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Agency, Students Want to Combat Tobacco Marketing

Photo provided by Erin Camp.
Photo provided by Erin Camp.

Look at the photo on the left. What do you see? More than likely, you see a child holding two very different products — a pack of gum and a pack of cigarettes.

Now, what do you think that child sees?

“This was a photographer’s daughter,” said Abby Jenkins, program coordinator of the Tobacco Free Network of Oswego County. The child is four years old and her parent wondered what her daughter would make of the two packages if she was told nothing about them.

“‘Mommy, look! These match’,” Jenkins quoted the parent as reporting.

A container for Tic Tacs sits next to a container for Orbs, a tobacco lozenge that is similar in shape to a Tic Tac.
A container for Tic Tacs sits next to a container for Orbs, a tobacco lozenge that is similar in shape to a Tic Tac.

Look around a convenience store and you’ll see other “matches”. Dip and snuff tobacco in containers similar to candy containers. Containers for tobacco pills that look like containers for Tic-Tacs. Much of it is at eye level, right where youngsters can see it, touch it, and get used to it.

“It’s normalizing it,” Jenkins said of the colorful and familiar packaging. “It’s making it so kids can easily recognize tobacco products as something that’s normal and cool and if they love their favorite gum, why wouldn’t they love something that’s packaged almost identically?”

Patricia Briest, who manages the smoking cessation clinic at St. Joseph’s Hospital in Syracuse, used to be a nurse practitioner for an Oswego County school district. “We had students who were very affected by point-of-sale marketing,” she said. “If you look at the spit, dip and chew products, they look like Pokemon cards.”

Tobacco Free Network and the American Cancer Society recently visited more than 100 convenience stores in Central New York. They found:

  • 90 percent of stores featured tobacco product displays behind the cash register.
  • 30 percent of tobacco ads appeared near toys or candy.
  • Tobacco ads were found inside 68 percent of stores.
  • 15 percent of stores selling tobacco were located within 1,000 feet of school.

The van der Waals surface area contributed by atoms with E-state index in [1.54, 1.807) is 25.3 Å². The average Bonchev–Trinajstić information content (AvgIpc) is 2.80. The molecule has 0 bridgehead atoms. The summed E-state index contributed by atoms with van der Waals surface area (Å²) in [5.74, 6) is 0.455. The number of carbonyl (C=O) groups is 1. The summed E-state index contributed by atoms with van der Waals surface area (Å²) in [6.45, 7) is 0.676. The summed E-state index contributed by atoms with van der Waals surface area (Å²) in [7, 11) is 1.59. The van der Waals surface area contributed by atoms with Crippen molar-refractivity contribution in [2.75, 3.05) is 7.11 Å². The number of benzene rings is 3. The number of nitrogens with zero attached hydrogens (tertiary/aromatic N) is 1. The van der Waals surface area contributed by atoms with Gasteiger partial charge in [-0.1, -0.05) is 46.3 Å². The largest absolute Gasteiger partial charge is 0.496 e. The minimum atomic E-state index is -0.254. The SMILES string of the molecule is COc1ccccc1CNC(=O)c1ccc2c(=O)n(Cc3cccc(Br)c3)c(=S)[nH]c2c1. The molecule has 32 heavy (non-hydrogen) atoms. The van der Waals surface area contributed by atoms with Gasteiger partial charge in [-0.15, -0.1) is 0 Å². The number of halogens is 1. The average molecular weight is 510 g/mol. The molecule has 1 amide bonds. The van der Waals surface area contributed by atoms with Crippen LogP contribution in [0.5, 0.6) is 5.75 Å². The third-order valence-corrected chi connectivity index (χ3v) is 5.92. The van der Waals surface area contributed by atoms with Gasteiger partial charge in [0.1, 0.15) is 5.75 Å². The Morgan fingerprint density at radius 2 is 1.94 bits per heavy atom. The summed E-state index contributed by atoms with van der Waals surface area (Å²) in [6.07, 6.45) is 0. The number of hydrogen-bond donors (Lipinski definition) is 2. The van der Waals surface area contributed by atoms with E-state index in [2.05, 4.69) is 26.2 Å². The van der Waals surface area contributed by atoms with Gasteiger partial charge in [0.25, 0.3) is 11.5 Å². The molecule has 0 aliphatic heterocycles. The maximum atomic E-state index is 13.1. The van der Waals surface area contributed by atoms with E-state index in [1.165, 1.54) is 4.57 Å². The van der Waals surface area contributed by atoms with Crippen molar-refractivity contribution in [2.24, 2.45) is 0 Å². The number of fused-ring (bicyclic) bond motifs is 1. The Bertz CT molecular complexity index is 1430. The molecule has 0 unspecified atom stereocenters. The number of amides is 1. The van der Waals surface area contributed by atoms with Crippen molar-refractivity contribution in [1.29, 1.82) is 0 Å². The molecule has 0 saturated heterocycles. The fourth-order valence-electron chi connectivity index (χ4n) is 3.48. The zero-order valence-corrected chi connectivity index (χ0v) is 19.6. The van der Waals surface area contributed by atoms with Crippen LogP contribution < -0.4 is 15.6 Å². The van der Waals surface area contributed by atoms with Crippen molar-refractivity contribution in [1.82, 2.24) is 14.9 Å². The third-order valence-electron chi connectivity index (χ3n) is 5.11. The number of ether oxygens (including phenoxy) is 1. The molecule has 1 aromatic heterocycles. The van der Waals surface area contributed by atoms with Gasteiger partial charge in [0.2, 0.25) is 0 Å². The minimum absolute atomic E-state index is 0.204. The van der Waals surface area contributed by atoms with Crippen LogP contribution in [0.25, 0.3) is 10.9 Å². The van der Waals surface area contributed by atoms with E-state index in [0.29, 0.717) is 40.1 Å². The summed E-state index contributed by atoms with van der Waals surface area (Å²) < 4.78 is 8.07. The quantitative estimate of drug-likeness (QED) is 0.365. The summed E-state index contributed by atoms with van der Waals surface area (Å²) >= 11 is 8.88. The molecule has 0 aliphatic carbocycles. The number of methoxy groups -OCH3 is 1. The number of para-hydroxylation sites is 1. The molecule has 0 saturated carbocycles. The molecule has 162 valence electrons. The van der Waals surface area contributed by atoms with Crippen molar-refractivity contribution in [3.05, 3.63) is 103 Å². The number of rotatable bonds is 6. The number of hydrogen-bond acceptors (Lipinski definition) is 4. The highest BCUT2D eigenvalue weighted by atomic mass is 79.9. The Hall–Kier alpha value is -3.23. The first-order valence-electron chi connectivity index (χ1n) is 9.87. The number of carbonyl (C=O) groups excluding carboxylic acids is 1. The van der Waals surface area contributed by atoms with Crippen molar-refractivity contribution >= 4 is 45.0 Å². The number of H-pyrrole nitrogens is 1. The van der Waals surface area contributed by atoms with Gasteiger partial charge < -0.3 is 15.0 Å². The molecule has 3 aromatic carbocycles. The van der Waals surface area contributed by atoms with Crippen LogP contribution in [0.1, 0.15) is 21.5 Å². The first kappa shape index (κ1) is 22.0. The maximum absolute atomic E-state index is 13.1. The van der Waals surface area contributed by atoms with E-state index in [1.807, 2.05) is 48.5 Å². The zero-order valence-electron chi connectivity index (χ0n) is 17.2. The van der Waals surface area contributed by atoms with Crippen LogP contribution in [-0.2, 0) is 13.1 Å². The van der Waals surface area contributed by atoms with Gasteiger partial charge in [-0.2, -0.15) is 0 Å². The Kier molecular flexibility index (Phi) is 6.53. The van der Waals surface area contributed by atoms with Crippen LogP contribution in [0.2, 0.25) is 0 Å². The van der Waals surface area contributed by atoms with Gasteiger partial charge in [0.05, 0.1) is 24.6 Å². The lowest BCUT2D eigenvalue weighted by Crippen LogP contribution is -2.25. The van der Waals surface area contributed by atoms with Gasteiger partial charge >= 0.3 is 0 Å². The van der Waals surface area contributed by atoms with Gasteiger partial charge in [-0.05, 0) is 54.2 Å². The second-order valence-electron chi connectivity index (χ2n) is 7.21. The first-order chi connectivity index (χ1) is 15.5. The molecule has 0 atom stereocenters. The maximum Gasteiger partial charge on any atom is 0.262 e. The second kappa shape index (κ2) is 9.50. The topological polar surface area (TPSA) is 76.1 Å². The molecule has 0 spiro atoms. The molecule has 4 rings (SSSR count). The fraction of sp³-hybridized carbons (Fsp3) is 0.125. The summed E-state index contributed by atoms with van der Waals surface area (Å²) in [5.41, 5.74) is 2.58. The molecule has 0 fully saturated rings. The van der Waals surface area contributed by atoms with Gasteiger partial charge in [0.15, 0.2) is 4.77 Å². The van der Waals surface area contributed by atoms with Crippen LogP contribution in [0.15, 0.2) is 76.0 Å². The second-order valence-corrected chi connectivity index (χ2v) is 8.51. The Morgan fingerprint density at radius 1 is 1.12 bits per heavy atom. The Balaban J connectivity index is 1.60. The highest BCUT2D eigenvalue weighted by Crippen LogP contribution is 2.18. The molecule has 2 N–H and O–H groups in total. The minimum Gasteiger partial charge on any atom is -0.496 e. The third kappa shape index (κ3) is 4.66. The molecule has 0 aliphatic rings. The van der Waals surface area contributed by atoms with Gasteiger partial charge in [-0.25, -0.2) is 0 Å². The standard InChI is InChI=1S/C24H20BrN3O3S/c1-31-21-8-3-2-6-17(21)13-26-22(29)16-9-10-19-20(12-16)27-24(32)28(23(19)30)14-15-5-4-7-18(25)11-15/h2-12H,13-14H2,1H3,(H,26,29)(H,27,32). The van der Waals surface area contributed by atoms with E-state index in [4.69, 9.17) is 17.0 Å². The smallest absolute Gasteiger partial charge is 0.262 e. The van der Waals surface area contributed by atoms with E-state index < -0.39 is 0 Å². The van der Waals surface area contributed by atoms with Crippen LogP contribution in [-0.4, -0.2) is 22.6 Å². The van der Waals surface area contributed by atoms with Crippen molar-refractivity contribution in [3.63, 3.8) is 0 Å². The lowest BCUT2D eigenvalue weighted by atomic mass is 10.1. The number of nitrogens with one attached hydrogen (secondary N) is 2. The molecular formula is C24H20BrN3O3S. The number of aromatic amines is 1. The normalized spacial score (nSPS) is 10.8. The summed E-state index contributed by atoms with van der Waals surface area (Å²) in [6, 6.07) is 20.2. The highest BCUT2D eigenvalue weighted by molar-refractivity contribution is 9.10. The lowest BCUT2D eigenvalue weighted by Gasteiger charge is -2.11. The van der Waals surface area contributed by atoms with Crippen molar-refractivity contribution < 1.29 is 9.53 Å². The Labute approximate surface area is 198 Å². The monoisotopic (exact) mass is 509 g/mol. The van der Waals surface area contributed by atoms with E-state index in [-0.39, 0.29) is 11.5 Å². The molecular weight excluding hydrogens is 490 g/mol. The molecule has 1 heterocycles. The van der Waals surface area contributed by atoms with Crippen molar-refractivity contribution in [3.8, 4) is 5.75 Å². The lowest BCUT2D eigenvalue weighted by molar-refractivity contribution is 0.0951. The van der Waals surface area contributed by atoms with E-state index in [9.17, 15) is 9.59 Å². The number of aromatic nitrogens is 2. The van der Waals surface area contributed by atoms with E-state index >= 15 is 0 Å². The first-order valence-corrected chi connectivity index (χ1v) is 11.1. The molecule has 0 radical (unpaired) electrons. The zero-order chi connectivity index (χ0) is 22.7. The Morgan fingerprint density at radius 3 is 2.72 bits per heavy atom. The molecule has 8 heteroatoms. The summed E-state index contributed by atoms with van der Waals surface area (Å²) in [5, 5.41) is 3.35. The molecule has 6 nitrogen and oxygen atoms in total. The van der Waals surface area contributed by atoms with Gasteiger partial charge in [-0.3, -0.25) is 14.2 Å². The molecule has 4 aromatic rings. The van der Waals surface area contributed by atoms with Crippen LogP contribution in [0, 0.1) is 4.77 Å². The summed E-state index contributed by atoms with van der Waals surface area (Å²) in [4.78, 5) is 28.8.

In short, said Jenkins, kids are bombarded with ads and marketing for tobacco products.

“It’s kind of in your face,” said North Syracuse school district student Elizabeth Miles. “I do see a lot of kids smoking,” agreed student Caleb Dadey. “They’re definitely attracted to a lot of the (marketing) they see. They just continue to do it because of advertising.”

Speakers at the news conference on tobacco product marketing were, from left to right, Dr. Dennis Norfleet, Oswego County Public Health Director; Tom Buckel, Onondaga Legislator; Kimberly Abate; Kimberly McRae Friedman, Tobacco Free Cortland Coalition; Caleb Dabey, Reality Check; Elizabeth Miles, Reality Check, and Jason Warchal, American Cancer Society.
Speakers at the news conference on tobacco product marketing were, from left to right, Dr. Dennis Norfleet, Oswego County Public Health Director; Tom Buckel, Onondaga Legislator; Kimberly Abate; Kimberly McRae Friedman, Tobacco Free Cortland Coalition; Caleb Dabey, Reality Check; Elizabeth Miles, Reality Check, and Jason Warchal, American Cancer Society.

Jenkins says agencies want parents to understand the issue, to see a convenience store checkout area as their child sees it, and to talk to them about the consequences of tobacco use. The students go further. They endorse methods similar to those used in Canada and Australia, where tobacco products are kept hidden and are only shown when someone wants to make a purchase.

They endorse calls to strengthen the anti-smoking messages on tobacco packages and in TV ads, saying that the shocking and often gross depictions of the consequences of smoking scare young people away from smoking.

And they’d like the colorful packaging of tobacco products to end, even though many other products with health concerns, such as soda, candy and energy drinks, are marketed in the same way.

It’s justified, says Miles, because “it’s the number one product that is known to kill someone in the future.” “I draw the line at a product that is known to kill,” says Dadey.

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